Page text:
A Ski Nautique boat pulling 12 waterskiers out of the water all at once in a lake with trees in the background.You can tow several skiers out of the water at one time and not lift the bow of your boat. The thrust is essentially all moving the boat in a forward direction from the center of the boat.


Rather than pushing from the rear of the boat like and I/O, outboard, or jet drive, the prop shaft transfers the trust up towards the center of the boat. Another advantage of having the weight centered is the nimble handling and stability of the boat.


With the propeller tucked up under the boat, there’s very little risk when towing a wakesurfer or any other towable in close proximity to the back of the boat. As guests enter and exit the boat while in the water, it’s highly unlikely that get hurt on the prop. However, by design, most direct drive  boats are more for water skiing because they can produce very little wake behind your boat.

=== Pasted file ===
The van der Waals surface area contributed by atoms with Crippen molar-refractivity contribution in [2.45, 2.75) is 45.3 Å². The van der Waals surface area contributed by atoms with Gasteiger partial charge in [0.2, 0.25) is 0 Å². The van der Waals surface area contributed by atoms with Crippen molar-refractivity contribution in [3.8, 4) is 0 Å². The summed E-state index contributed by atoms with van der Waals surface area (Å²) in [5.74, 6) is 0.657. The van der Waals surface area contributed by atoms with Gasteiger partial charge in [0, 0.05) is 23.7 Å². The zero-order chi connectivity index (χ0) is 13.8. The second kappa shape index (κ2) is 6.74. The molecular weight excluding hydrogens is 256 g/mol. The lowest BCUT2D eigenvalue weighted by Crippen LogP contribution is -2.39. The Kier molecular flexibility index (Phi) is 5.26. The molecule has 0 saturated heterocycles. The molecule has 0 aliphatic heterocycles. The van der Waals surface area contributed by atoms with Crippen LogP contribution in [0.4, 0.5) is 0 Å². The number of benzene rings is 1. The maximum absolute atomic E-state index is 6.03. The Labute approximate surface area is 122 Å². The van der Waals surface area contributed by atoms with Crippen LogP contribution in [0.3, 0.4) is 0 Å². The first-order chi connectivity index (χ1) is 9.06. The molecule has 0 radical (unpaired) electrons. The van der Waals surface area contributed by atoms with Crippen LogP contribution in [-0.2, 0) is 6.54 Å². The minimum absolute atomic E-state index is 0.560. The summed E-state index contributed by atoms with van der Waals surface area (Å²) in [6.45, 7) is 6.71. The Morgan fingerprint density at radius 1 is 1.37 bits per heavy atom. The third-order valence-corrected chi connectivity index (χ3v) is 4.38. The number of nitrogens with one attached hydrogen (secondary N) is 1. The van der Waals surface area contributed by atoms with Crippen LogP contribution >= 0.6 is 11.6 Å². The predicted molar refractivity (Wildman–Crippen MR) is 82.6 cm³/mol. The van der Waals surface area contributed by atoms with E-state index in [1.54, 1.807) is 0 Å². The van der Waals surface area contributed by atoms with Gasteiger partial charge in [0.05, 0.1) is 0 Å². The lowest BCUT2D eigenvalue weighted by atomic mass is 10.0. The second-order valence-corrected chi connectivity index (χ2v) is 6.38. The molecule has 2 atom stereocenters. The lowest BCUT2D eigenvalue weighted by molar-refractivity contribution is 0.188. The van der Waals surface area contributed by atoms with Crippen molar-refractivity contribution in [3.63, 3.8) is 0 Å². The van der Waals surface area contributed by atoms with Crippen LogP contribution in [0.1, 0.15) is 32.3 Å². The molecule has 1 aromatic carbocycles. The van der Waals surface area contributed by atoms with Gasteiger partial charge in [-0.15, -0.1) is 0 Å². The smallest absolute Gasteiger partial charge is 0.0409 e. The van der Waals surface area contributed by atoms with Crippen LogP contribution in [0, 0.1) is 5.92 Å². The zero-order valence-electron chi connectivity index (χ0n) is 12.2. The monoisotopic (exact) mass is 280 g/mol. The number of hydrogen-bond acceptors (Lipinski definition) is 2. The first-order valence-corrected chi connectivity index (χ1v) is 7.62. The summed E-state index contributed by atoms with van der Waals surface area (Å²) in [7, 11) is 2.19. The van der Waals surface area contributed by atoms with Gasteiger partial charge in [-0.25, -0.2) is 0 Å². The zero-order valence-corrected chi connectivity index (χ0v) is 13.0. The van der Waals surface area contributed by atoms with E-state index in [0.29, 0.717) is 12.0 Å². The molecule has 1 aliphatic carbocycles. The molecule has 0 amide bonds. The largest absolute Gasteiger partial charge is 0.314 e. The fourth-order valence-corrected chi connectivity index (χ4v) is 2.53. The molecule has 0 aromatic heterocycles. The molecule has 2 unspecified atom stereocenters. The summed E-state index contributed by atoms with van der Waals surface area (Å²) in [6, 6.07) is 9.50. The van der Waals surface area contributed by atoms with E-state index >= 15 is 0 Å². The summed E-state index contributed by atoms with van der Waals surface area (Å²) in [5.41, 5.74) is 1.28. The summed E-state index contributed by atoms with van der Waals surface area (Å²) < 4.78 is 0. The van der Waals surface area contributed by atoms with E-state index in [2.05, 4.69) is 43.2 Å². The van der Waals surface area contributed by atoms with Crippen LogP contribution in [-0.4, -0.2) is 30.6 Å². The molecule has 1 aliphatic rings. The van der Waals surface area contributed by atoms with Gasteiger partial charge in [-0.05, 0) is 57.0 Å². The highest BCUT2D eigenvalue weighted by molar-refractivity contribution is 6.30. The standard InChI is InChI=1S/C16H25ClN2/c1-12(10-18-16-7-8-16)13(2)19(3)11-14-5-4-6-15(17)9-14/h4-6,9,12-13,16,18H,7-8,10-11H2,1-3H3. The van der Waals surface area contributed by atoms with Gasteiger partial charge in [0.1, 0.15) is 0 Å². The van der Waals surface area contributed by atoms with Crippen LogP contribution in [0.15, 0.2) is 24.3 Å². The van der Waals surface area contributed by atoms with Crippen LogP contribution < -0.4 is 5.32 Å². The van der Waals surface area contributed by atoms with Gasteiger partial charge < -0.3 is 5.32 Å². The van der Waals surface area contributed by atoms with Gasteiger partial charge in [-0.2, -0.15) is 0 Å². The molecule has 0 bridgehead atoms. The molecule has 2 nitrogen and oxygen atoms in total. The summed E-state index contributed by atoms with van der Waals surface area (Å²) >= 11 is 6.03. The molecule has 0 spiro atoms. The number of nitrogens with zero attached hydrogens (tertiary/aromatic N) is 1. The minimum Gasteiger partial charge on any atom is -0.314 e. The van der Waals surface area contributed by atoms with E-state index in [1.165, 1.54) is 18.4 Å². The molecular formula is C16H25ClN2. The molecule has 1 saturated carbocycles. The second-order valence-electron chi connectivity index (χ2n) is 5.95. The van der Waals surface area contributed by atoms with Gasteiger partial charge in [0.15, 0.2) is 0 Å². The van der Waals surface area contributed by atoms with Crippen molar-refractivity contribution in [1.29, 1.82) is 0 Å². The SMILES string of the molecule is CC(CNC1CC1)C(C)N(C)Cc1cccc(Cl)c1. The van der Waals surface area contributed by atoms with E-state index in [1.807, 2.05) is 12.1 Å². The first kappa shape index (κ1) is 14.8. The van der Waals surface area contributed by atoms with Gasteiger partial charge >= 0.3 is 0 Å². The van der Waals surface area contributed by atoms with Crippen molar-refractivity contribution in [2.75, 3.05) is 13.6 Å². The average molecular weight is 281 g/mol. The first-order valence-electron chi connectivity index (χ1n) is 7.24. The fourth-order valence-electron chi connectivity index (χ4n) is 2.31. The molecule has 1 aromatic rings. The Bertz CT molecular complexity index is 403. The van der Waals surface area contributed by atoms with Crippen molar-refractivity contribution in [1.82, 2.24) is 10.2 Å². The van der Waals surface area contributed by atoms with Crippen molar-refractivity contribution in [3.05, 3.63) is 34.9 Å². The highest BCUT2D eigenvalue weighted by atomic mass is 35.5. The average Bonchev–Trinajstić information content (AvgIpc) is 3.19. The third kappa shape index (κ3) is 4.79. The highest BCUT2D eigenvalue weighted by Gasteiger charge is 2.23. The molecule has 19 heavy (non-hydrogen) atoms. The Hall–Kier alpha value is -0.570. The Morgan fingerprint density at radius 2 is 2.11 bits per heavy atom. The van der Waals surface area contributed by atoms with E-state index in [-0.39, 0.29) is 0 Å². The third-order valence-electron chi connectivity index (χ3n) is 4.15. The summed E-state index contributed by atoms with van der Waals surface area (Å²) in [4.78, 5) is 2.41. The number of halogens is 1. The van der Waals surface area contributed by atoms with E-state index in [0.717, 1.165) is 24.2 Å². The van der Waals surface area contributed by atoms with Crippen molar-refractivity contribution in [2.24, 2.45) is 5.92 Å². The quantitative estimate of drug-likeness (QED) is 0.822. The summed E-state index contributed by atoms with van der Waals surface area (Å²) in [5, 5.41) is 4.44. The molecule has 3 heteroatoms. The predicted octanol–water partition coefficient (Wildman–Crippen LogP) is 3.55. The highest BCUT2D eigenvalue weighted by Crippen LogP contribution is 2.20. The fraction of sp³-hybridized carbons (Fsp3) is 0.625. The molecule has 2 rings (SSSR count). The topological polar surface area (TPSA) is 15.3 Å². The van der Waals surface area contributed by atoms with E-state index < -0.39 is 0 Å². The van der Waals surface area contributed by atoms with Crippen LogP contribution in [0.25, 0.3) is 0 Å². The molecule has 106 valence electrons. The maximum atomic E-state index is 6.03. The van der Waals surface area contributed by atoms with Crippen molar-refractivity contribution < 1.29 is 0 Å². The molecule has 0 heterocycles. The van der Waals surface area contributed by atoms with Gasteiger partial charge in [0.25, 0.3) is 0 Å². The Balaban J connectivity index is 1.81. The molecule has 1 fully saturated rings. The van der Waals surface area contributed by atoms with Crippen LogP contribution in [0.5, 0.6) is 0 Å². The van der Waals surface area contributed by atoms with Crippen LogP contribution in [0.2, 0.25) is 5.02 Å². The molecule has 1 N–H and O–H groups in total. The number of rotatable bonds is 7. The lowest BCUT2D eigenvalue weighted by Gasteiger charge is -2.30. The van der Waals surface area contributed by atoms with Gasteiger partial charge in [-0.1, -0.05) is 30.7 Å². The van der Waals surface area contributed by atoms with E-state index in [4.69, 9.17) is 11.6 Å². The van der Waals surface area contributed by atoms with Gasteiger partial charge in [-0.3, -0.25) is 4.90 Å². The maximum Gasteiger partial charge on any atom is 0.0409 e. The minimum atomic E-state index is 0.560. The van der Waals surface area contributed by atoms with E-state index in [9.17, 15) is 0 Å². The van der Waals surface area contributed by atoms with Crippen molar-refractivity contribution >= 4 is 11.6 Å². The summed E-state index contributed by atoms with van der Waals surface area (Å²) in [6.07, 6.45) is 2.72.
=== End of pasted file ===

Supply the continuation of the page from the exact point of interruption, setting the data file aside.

A couple disadvantages of this drive system is:

  • You can’t raise up your prop when you get into a shallow water situation. The prop and shaft are in a fixed position.
  • Not a terrible disadvantage, but trailering is more difficult for this same reason. You need a trailer that will not interfere with the drive.
  • A big disadvantage is that the engine and it’s cover take up a lot of room, right in the middle of your boat. It’s great for a ski boat but not so much for family and friends leisure boating.



A grayed out boat graphic with a black and white drawing of an outbord drive system.


The outboard motor drive system is very widely used and has some great advantages when used for the right purpose. It’s mounted directly onto the boat’s transom and only takes up space on the exterior of the boat. Some of the pro’s to owning an outboard powered boat are: